Marketers’ Conference Explores New Consumers

Josh Allison and Kelley Parks open the 2012 Northwest Credit Union Association (NWCUA) Marketers’ Conference with pictures of shampoo bottles, toothbrushes and salad oils crammed onto grocery store shelves. Forty-five Northwest credit union marketers attending the conference respond by squinting to see if they can recognize any of their personal favorites. It seems impossible.

“You are on the shelf,” Allison tells them. “Consumers don’t think differently about financial institutions.”

For the next hour, Allison, the relationship development manager for Horizon Credit Union, and Kelley Parks, creative catalyst at the gira{ph} agency, offer a rivetingif not unnervingpresentation.

Gone are the days, they noted, when Henry Ford could dictate to consumers that they could only purchase black cars. Fast forward from those daysnow called “Marketing 1.0” to the era of “Marketing 3.0” where the consumer is in control.

Today’s consumer is more likely to create his own solutions, asks what’s in it for himself, seeks more from any given product, takes the time to read the ingredients on the box and becomes, and is essentially a co-creator of the product he’s buying into.

“If new consumers know they can go anywhere to get the products they want, what differentiates you?” Allison asked.

Allison and Parks shared data with marketers showing that new consumers are less likely to trust marketing messages and far more likely to purchase sustainable products, even if they’re more expensive.

Parks suggested these new consumers might actually find a lot of appeal in one of the core values of credit unions: community involvement and outreach.

“We exist to better people’s lives,” she said. “If we inspire people, we have a better chance of winning their loyalty.” She noted that consumers make decisions with the emotional side of the brain.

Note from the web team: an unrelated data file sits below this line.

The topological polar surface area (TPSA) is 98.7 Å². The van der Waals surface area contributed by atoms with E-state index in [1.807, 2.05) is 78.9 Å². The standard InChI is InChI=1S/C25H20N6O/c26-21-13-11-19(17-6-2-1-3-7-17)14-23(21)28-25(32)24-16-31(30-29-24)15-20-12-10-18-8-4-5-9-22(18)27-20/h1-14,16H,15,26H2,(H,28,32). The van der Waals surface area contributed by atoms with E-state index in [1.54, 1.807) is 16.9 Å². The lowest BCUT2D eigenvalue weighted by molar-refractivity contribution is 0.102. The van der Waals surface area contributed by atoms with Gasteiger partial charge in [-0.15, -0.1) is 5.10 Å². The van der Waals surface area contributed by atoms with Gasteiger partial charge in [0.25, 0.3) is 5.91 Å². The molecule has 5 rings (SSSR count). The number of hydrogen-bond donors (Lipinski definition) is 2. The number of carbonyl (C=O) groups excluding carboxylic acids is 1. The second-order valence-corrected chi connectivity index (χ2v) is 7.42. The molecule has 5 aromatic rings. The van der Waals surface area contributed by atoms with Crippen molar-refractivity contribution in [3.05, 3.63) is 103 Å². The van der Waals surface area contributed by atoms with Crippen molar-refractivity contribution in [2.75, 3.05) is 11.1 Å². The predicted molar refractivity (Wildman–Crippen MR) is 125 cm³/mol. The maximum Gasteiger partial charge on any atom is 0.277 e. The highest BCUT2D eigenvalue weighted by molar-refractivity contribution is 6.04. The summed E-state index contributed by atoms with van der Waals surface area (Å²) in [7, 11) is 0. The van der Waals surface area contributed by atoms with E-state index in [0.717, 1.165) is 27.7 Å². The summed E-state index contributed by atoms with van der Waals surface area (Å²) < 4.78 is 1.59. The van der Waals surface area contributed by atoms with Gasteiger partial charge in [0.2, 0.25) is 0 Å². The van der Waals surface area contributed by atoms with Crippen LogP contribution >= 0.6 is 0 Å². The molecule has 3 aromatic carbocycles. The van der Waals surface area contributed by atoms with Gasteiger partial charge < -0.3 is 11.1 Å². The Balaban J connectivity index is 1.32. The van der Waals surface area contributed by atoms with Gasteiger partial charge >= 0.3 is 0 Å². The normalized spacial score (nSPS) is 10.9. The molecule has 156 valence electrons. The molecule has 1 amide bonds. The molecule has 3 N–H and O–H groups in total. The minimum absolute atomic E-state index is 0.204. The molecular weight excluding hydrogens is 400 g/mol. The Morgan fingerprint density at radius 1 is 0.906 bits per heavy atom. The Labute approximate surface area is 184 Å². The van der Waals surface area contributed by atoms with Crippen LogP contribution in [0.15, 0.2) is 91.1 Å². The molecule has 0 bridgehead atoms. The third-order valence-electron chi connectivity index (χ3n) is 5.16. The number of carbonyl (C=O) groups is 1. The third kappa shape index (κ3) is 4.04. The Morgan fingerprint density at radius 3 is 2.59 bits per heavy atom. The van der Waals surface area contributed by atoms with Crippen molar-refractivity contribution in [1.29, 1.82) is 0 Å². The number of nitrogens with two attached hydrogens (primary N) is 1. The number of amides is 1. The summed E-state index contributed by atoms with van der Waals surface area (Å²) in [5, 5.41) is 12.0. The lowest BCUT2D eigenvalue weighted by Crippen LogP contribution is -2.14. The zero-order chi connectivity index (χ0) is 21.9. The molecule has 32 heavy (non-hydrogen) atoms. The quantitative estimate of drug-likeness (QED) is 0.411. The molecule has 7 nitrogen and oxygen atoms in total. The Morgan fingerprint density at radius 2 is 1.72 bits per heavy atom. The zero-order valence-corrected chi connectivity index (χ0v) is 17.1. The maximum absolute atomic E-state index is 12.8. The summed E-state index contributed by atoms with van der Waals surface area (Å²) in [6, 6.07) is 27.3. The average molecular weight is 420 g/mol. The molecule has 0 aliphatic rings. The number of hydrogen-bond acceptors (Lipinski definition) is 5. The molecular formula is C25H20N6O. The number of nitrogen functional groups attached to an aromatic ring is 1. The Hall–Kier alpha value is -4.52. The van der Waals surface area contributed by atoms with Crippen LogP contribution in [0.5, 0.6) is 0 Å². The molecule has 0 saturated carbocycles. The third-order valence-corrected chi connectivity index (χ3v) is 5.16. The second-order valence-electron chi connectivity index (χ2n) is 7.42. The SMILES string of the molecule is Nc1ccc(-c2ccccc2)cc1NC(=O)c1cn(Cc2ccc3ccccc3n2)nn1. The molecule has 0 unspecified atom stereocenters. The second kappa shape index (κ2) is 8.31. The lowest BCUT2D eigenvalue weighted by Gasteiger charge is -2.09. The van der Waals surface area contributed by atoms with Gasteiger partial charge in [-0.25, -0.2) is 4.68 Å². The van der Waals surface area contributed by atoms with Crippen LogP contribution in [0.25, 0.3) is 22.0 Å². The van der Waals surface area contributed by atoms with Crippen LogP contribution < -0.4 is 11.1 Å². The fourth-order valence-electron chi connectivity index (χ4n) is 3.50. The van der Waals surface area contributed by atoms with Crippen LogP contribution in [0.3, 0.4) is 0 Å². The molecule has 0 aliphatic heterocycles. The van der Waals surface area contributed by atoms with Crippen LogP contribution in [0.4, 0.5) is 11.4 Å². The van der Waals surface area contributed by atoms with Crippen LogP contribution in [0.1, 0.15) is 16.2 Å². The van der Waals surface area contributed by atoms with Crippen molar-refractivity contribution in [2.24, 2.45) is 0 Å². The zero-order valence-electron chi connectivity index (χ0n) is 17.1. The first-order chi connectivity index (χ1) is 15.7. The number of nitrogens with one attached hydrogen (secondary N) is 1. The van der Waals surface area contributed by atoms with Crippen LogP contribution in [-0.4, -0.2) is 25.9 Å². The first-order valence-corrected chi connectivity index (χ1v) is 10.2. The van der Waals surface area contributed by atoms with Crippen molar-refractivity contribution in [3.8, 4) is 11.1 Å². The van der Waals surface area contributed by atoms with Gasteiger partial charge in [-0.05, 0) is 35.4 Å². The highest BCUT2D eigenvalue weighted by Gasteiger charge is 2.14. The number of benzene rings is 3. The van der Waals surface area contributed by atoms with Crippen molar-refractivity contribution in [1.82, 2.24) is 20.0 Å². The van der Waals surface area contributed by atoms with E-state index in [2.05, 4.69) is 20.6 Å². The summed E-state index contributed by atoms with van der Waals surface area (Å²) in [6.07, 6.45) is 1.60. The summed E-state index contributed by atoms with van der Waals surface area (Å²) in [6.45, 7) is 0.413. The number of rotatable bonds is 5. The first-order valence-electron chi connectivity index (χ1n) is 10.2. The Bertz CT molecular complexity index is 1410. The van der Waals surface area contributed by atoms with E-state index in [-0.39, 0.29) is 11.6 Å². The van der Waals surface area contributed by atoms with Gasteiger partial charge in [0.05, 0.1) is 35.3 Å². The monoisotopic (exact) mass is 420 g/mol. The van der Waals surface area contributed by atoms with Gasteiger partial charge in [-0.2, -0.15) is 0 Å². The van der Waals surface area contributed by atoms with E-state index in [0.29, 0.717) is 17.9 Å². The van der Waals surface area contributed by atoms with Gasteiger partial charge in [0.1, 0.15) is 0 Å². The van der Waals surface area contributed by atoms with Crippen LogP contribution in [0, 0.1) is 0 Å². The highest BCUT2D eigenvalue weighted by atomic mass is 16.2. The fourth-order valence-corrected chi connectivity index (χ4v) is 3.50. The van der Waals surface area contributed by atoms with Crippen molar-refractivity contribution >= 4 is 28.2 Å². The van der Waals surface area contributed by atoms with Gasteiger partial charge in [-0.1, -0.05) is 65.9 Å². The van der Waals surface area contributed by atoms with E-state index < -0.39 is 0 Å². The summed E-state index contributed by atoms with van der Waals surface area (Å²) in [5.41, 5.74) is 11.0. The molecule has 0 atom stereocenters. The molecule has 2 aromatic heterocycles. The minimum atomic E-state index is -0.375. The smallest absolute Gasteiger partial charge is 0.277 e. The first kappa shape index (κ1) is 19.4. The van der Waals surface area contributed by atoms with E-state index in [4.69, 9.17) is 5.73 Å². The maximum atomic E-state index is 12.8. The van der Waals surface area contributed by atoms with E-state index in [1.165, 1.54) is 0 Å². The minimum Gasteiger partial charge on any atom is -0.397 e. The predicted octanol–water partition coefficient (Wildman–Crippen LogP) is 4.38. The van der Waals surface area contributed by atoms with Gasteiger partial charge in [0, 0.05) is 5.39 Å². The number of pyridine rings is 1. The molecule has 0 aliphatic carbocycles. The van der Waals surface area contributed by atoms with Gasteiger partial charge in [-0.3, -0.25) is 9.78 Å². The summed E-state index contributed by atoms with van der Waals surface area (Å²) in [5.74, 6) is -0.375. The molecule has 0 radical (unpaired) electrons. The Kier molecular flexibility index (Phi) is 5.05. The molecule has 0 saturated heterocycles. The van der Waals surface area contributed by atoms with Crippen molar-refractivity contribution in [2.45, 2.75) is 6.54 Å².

Both presenters stressed that credit unions need to message new consumers not only with who they are and what they offer, but why it matters.

Parks and Allison offered many actionable suggestions to the marketers, including the need to proclaim their purpose.

“Cause is rewarded, and concern is punished,” Allison said.

Other noteworthy suggestions included the concept of asking consumers to be part of any changes. That means including front-line staff. If member service representatives (MSRs) can believe in the new products, they’re more likely to be successful selling them. Parks acknowledged the difficulty marketers have balancing their community values with the need to promote their products.

The New Consumer presentation also encouraged marketers to be human in their messaging, as they have honest, trustworthy brands that truly can act in consumers’ best interests.

The bottom line, Allison said, is that “You cannot tell consumers what to do anymore. Values and co-creation are motivating them. Consumers are in control.”

Editors’ note: New Consumer research, useful tools to make marketing more effective and tips to gain favorable media coverage were also covered at the Marketers’ Conference. Next week’s Anthem will include more coverage.

Questions? Comments? Contact Anthem editor Matt Halvorson:

Posted in Events, Marketing & Communications, NCUA, NWCUA.